When I see this question I can't help thinking about the old films about World War 2. What a sorry state of affairs it is when nationality is defined by the wars it fought!

    Britishness can't just be about Morris Dancers and 'Last Night of the Proms'. If we can't define Britishness then perhaps UK plc is what we deserve.

    I blame the decline of Pinewood Studios.

  19. JamieGriffiths October 29, 2010 at 9:32 am #

    This is a tricky one.

    I've been reading recently about the fourth quarter of the 19th Century (Hobsbawm – highly recommended) when the phenomenon of nationalism – in a form which we would recognise in the modern world – sprang up. Nationalist sentiment has been a powerful tool of both left wing and right wing politicians ever since and the debate among the various followers of Marx about whether or not to endorse nationalism has never gone away.
    My tendency is to reject the nationalist interpretation of the current situation. Not out of any shame in my Welsh heritage but rather through fear that nationalist rhetoric can be too easily co-opted by the ruling elite themselves and movements which arise out of patriotic feeling can be too easily railroaded by the same elite into racism, xenophobia and isolationism. See the Tea Party's recent shift into this area as an example.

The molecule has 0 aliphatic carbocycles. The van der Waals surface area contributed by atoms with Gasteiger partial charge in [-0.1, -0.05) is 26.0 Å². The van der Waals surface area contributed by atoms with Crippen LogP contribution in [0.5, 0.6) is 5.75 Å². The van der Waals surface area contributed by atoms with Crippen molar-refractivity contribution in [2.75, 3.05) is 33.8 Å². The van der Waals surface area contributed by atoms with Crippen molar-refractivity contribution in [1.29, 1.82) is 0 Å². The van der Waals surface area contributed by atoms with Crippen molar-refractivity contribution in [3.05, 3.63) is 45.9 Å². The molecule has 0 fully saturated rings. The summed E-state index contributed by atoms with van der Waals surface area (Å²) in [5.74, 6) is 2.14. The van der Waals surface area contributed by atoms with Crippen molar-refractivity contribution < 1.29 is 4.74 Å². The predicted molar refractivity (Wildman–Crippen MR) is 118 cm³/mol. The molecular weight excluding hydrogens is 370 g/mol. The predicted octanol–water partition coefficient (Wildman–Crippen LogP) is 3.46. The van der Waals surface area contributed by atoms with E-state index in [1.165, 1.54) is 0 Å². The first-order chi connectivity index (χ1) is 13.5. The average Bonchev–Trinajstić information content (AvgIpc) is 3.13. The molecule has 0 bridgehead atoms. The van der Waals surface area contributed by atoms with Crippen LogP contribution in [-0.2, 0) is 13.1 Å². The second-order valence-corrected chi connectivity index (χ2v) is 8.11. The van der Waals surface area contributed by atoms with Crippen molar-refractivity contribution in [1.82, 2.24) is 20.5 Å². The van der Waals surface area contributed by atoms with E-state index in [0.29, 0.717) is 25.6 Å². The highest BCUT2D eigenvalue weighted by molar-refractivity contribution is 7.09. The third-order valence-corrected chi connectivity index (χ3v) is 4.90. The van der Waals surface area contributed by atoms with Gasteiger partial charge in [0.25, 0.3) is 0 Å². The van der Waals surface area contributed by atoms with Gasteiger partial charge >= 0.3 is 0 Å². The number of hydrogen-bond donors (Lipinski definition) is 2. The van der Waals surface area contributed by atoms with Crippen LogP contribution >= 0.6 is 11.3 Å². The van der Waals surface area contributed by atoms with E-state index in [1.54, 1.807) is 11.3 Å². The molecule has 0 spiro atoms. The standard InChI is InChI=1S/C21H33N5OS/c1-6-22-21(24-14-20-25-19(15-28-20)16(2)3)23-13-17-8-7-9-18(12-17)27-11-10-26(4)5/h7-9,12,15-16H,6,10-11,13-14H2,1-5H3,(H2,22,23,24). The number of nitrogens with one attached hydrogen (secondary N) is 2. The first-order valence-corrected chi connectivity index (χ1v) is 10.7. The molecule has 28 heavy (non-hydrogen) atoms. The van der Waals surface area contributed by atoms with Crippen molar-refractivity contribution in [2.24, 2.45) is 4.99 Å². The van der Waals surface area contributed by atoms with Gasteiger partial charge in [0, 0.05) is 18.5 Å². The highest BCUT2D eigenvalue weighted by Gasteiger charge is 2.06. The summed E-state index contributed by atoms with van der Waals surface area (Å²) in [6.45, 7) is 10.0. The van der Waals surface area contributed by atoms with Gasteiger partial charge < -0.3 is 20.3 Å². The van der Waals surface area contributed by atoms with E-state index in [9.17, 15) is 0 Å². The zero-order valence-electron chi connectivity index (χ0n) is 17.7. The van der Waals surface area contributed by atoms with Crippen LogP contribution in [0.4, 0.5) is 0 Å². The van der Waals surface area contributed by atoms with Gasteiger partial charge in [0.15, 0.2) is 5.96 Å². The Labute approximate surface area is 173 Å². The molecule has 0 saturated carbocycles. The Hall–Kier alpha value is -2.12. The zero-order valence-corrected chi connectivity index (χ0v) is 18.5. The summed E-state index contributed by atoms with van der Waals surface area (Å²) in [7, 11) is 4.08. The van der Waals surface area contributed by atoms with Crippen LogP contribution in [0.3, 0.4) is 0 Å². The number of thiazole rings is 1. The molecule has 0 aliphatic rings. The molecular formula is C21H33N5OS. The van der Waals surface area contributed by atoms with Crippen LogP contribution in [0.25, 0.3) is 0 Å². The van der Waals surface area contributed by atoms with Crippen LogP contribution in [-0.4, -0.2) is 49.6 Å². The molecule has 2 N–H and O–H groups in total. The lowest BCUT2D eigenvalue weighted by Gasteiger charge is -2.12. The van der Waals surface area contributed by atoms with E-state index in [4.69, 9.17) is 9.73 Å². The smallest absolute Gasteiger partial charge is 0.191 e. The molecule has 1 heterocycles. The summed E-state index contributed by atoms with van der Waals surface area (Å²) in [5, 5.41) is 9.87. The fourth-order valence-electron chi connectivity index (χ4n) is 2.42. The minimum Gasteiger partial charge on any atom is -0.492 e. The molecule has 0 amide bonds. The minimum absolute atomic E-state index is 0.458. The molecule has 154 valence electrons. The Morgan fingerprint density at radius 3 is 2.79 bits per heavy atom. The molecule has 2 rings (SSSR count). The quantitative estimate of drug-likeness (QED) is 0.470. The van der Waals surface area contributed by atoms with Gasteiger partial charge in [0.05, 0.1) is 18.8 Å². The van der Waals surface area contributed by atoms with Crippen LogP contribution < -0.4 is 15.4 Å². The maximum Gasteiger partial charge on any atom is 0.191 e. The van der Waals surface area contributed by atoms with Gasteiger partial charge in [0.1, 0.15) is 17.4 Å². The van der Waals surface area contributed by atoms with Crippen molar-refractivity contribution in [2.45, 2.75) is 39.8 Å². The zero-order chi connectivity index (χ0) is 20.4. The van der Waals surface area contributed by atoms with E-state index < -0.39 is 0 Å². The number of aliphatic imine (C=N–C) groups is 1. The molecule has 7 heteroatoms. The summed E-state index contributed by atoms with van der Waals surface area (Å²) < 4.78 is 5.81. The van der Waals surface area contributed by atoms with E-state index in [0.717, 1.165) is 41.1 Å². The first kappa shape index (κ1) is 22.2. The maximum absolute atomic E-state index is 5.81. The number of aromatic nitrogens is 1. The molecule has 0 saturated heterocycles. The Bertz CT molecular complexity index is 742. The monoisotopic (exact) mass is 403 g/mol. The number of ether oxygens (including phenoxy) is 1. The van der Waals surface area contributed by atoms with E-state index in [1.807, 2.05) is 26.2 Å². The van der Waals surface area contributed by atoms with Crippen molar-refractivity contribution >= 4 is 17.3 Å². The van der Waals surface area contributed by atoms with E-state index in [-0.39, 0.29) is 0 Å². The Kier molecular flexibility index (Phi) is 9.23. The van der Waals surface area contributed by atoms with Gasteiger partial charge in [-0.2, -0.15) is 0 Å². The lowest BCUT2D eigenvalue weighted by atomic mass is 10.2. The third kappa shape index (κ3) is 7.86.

I prefer the interpretation that you have used before Golem, of an international financial elite who are unconcerned with national identity but exploit the weak and vulnerable wherever they exist and then, when they've been sucked dry, move on to fresh pastures. The political lackies who enable them in each country are enriched while the rest of us must fight for survival in the misery they leave behind.